According to the U.S. Bureau of Labor Statistics, the trend of working a job during high school is on the decline. About a third of U.S. teens do so, but that number is expected to drop to about one quarter by 2024, in part as a result of increasingly rigorous high school course work and shorter seasonal breaks as a growing number of high school students attend summer school.
Even so, there are a number of benefits of working while in high school. Getting a job can help you:
- Develop a strong work ethic.
- Learn the value of money and how to budget.
- Gain new skills (both hard and soft).
- Acquire references and build an impressive college application.
Answer these three questions to see if job-searching is in your best interest:
- Can I keep my grades up and still have time to work? As a high school student, academic success is your No. 1 job. You don’t have to have straight A’s to benefit from working, but you do need to be mastering your coursework and developing a plan as to how you will manage your time so that your grades don’t suffer. Keeping a detailed diary for a week can help you see how much time you are spending on schoolwork versus social or extracurricular activities and help you determine how many hours are available for work and if job seeking is worth your while.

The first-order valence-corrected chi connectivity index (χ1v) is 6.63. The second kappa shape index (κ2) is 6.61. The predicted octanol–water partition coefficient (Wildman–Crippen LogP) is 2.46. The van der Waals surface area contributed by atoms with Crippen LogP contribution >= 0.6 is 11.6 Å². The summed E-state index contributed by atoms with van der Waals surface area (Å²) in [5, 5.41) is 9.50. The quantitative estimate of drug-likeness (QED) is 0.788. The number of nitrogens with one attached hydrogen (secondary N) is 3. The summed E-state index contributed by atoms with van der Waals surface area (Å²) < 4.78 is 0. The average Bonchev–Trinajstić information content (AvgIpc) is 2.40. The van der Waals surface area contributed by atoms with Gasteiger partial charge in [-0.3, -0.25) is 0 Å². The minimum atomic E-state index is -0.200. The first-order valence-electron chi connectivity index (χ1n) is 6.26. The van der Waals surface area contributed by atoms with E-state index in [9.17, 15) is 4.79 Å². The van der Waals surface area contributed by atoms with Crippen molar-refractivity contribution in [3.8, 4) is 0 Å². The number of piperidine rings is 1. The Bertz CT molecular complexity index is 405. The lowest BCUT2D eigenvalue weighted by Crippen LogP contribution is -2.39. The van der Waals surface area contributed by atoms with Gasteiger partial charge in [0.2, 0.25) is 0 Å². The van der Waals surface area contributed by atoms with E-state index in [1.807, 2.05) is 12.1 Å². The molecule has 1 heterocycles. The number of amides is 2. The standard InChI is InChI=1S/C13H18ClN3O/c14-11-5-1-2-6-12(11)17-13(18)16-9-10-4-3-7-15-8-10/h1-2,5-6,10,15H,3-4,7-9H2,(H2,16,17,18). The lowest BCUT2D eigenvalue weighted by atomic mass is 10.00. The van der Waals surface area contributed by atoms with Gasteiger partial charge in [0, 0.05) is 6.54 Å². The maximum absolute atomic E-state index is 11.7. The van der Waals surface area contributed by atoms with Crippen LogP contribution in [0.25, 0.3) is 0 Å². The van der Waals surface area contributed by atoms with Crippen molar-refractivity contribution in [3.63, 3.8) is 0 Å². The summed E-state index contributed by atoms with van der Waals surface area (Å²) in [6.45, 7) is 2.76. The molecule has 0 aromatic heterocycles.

- What new skills will I gain on the job I’m considering? On-the-job training can include technical skills, such as how to use certain equipment or software, as well as soft skills, such as communication, collaboration and leadership. If you already have some idea about what career you’re interested in, consider how a job in that arena would benefit you. For example, if you think you may want to be a veterinarian, a job as a kennel assistant would give you a peek at what that career entails.
- What logistical hurdles do I need to clear to get a job? Depending on which state you live in and your age, you may need to apply for a work permit. Other considerations include whether you have reliable transportation and whether you have any health-related or physical barriers that could limit your job prospects. For example, some jobs require you to be able to lift a certain amount of weight.
Once you’ve answered these questions, it’s also a good idea to discuss the pros and cons of a part-time job with a trusted adult. Talking to your parents or school counselor can help you weigh your options and see if you can strike the delicate balance between working and academics.
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